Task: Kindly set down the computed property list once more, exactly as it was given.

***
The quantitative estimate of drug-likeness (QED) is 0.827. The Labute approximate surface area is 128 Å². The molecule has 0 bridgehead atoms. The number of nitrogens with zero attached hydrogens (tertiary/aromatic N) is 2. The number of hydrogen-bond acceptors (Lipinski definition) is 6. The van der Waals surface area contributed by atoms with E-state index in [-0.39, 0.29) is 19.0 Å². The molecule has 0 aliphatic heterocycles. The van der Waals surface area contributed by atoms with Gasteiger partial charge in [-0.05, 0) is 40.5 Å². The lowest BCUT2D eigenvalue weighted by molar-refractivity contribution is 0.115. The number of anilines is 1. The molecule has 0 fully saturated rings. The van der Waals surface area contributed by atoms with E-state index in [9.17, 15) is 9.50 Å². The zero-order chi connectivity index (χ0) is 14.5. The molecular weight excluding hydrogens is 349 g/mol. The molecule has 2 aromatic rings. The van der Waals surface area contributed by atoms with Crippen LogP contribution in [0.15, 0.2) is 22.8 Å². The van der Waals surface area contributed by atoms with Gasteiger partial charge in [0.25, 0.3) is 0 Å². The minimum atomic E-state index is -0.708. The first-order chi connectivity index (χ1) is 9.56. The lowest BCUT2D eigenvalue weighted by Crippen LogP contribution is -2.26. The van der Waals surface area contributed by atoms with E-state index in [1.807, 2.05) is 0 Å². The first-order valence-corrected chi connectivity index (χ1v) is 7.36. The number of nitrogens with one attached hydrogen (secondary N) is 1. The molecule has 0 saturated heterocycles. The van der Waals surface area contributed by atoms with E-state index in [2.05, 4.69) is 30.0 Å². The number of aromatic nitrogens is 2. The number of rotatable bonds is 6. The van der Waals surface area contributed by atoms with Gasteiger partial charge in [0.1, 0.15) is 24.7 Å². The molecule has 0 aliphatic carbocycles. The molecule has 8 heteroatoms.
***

The quantitative estimate of drug-likeness (QED) is 0.827. The Labute approximate surface area is 128 Å². The molecule has 0 bridgehead atoms. The number of nitrogens with zero attached hydrogens (tertiary/aromatic N) is 2. The number of hydrogen-bond acceptors (Lipinski definition) is 6. The van der Waals surface area contributed by atoms with E-state index in [-0.39, 0.29) is 19.0 Å². The molecule has 0 aliphatic heterocycles. The van der Waals surface area contributed by atoms with Gasteiger partial charge in [-0.05, 0) is 40.5 Å². The lowest BCUT2D eigenvalue weighted by molar-refractivity contribution is 0.115. The number of anilines is 1. The molecule has 0 fully saturated rings. The van der Waals surface area contributed by atoms with E-state index in [9.17, 15) is 9.50 Å². The zero-order chi connectivity index (χ0) is 14.5. The molecular weight excluding hydrogens is 349 g/mol. The molecule has 2 aromatic rings. The van der Waals surface area contributed by atoms with Crippen LogP contribution in [0.15, 0.2) is 22.8 Å². The van der Waals surface area contributed by atoms with Gasteiger partial charge in [0.25, 0.3) is 0 Å². The minimum atomic E-state index is -0.708. The first-order chi connectivity index (χ1) is 9.56. The lowest BCUT2D eigenvalue weighted by Crippen LogP contribution is -2.26. The van der Waals surface area contributed by atoms with E-state index in [1.807, 2.05) is 0 Å². The first-order valence-corrected chi connectivity index (χ1v) is 7.36. The number of nitrogens with one attached hydrogen (secondary N) is 1. The molecule has 0 saturated heterocycles. The van der Waals surface area contributed by atoms with E-state index in [2.05, 4.69) is 30.0 Å². The number of aromatic nitrogens is 2. The number of rotatable bonds is 6. The van der Waals surface area contributed by atoms with Gasteiger partial charge in [0.1, 0.15) is 24.7 Å². The molecule has 0 aliphatic carbocycles. The molecule has 8 heteroatoms.